Fast Food Causes and Effects


In many realms of humanity, the modern world is constantly evolving, and fast food production and access to take-out, along with minimal exercise, have produced numerous health issues. It alters human behavior, self-perception, and health hazards, all of which constitute a major threat.

Obesity in the United States is caused by a variety of factors. The first is the change in culture and what is considered acceptable. As additional weight puts pressure on the heart and the rest of the body, diabetes, and heart disease are becoming more common. Increased health risks put pressure on the healthcare system and damage the country’s economic well-being, affecting the entire nation.

Individuals suffer just as much since their constricted lifestyle forces them to eat faster and more frequently. As a result, people are at risk of experiencing considerable life-shortening as a result of negative health effects. Long working hours, access to junk food, and leisure time typified by sitting at home and little activity are all factors that lead to people being overweight.

The fact that the United States’ influence over the world and pop culture is growing only adds to the detrimental consequences on both local and international populations. Another cause for individuals being driven to live unhealthy lives is economic progress and its high level. The body’s inability to combat extra weight is exacerbated by rising pollution and industrialization, as well as advances in technology and a reduced need to contribute physically.

As people become increasingly reliant on technology and the ease with which they may avoid activities, this type of problem can be found all over the world (Wilk 7). People used to have to walk greater distances, contribute to farming, and do other active jobs, however, today’s culture is relatively passive due to office employment, the internet, and the ability to gain easy access to food or even order it without leaving the house.

Some medical procedures, such as surgery and minor physical changes, have provided patients with an easy way out, draining their willpower and concern for their future health. Human genes have adapted to the changes in modern culture, making people vulnerable to obesity-related disorders. Fast food has become a factor that impacts people’s lives as a result of societal shifts as a result of industrialization and changes in the pace of life.


Nutrition and the type of food ingested are important factors. Someone may be overworked and only eat once a day. This is harmful to one’s health because the body is “struck” with a large amount of food at once. This causes the organism to store a portion of proteins as fat in order to digest them later. Food has been transformed by technology, making cooking times shorter and nutrition almost non-existent (Schlosser 6).

If individuals exercised more and rationed their food into three to five meals per day, the picture would be very different. A contributing aspect has been the cultural idea that being overweight is normal and that people are not overtly humiliated based on their appearance. People have been estranged from previously valued conventions as a result of baggy clothing and a mash-up of cultures and styles. The most concerning aspect of the situation is that childhood obesity is on the rise.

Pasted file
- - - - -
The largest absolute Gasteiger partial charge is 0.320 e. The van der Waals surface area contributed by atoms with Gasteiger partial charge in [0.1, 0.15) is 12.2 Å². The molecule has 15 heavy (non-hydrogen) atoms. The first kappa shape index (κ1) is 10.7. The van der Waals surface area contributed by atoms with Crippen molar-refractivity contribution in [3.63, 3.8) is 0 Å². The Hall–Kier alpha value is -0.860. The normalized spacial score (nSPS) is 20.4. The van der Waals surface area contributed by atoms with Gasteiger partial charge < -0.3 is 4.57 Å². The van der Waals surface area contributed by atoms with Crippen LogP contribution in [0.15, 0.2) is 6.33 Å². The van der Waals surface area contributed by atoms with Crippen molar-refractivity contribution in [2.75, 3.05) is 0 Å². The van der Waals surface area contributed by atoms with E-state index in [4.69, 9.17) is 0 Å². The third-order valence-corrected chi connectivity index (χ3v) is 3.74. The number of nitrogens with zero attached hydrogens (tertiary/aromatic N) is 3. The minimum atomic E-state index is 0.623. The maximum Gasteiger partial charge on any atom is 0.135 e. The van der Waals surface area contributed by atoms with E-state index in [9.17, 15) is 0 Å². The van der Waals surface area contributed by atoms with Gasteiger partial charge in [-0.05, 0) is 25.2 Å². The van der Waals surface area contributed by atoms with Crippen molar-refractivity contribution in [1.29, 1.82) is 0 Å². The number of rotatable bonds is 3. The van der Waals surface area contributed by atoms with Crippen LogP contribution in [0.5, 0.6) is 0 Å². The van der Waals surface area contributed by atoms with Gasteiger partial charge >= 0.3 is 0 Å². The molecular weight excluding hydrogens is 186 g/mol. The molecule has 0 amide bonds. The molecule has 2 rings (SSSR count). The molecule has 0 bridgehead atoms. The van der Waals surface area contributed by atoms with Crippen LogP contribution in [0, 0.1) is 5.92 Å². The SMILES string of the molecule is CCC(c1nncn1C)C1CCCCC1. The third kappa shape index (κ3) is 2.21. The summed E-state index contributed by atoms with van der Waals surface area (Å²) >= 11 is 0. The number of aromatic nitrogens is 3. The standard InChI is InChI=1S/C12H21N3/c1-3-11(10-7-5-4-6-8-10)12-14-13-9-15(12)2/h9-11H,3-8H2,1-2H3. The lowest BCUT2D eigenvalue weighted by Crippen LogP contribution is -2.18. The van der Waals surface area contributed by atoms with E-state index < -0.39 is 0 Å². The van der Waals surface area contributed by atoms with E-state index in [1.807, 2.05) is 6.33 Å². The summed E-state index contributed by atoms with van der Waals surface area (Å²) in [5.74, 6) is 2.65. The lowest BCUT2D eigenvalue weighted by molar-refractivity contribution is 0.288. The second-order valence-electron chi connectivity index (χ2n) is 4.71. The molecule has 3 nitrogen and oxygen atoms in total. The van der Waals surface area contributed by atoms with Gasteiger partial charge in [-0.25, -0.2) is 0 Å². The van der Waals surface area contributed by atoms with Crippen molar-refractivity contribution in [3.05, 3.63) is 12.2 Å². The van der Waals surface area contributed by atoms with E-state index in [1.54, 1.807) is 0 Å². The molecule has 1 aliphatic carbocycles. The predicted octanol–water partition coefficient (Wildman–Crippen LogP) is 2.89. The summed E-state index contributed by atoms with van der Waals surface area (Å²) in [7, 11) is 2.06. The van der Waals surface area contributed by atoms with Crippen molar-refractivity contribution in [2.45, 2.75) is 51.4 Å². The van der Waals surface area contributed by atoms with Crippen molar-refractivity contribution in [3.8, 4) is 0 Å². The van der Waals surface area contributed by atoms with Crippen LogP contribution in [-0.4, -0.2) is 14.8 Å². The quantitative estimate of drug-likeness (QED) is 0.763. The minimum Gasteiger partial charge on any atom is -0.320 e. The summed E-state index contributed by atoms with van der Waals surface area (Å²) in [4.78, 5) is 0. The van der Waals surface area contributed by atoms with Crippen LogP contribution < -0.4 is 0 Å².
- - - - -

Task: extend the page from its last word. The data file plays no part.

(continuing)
Children often eat foods that are heavy in cholesterol, sugar, and processed carbs as their parents become busier with their work and developing enterprises. Fast food has had a significant impact on children’s social lives, and the cycle continues. Children have a considerably higher risk of obesity and heart disease than adults since their bodies are not as robust and their metabolism is much slower. Furthermore, fast food culture is reinforced by modern media and entertainment.

Children have access to a wide range of entertainment options, including computers, laptops, play stations, portable gadgets, and interactive consoles. People can sit on a couch or stand in front of a TV and perform 2 to 3 moves in one area instead of playing soccer outside or going fishing.

Easy access to fried meals is made possible by the availability of fried foods in schools and the proximity of fast-food businesses. Even the pricing is inexpensive when compared to restaurants, and the service is excellent (Olfman 110). The ease with which fast food and its consumption has spread has resulted in a causal association between what people eat and how they conduct their lives.


The fact that there are multiple causes—social, cultural, and personal—leads to a slew of bad consequences in a variety of areas. People’s self-esteem and confidence can exist regardless of their body image or prospective health risks. Despite the fact that obesity has become a worry, and people are becoming more aware of the issues and unneeded dangers, the culture forces them to make a decision.

The US government and people must take early action and make critical reforms, as it is preferable to prevent issues than to solve them. All of the impacts can be reversed if people prioritize their health.